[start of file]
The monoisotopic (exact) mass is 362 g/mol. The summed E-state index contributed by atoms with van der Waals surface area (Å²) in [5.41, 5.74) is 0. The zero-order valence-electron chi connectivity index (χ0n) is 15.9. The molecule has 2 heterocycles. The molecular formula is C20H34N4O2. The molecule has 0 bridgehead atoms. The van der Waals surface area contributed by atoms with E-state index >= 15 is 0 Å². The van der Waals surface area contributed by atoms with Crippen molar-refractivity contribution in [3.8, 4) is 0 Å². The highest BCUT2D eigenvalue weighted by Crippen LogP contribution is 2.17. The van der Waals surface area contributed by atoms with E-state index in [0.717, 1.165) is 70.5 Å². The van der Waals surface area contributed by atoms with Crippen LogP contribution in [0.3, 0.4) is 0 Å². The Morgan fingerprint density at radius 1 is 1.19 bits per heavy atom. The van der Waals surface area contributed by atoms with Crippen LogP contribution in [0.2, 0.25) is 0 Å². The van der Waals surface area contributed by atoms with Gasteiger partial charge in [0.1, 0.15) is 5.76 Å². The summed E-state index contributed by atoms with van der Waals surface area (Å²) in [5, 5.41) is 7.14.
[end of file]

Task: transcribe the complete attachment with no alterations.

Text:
The monoisotopic (exact) mass is 362 g/mol. The summed E-state index contributed by atoms with van der Waals surface area (Å²) in [5.41, 5.74) is 0. The zero-order valence-electron chi connectivity index (χ0n) is 15.9. The molecule has 2 heterocycles. The molecular formula is C20H34N4O2. The molecule has 0 bridgehead atoms. The van der Waals surface area contributed by atoms with E-state index >= 15 is 0 Å². The van der Waals surface area contributed by atoms with Crippen molar-refractivity contribution in [3.8, 4) is 0 Å². The highest BCUT2D eigenvalue weighted by Crippen LogP contribution is 2.17. The van der Waals surface area contributed by atoms with E-state index in [0.717, 1.165) is 70.5 Å². The van der Waals surface area contributed by atoms with Crippen LogP contribution in [0.3, 0.4) is 0 Å². The Morgan fingerprint density at radius 1 is 1.19 bits per heavy atom. The van der Waals surface area contributed by atoms with Crippen LogP contribution in [0.2, 0.25) is 0 Å². The van der Waals surface area contributed by atoms with Gasteiger partial charge in [0.1, 0.15) is 5.76 Å². The summed E-state index contributed by atoms with van der Waals surface area (Å²) in [5, 5.41) is 7.14.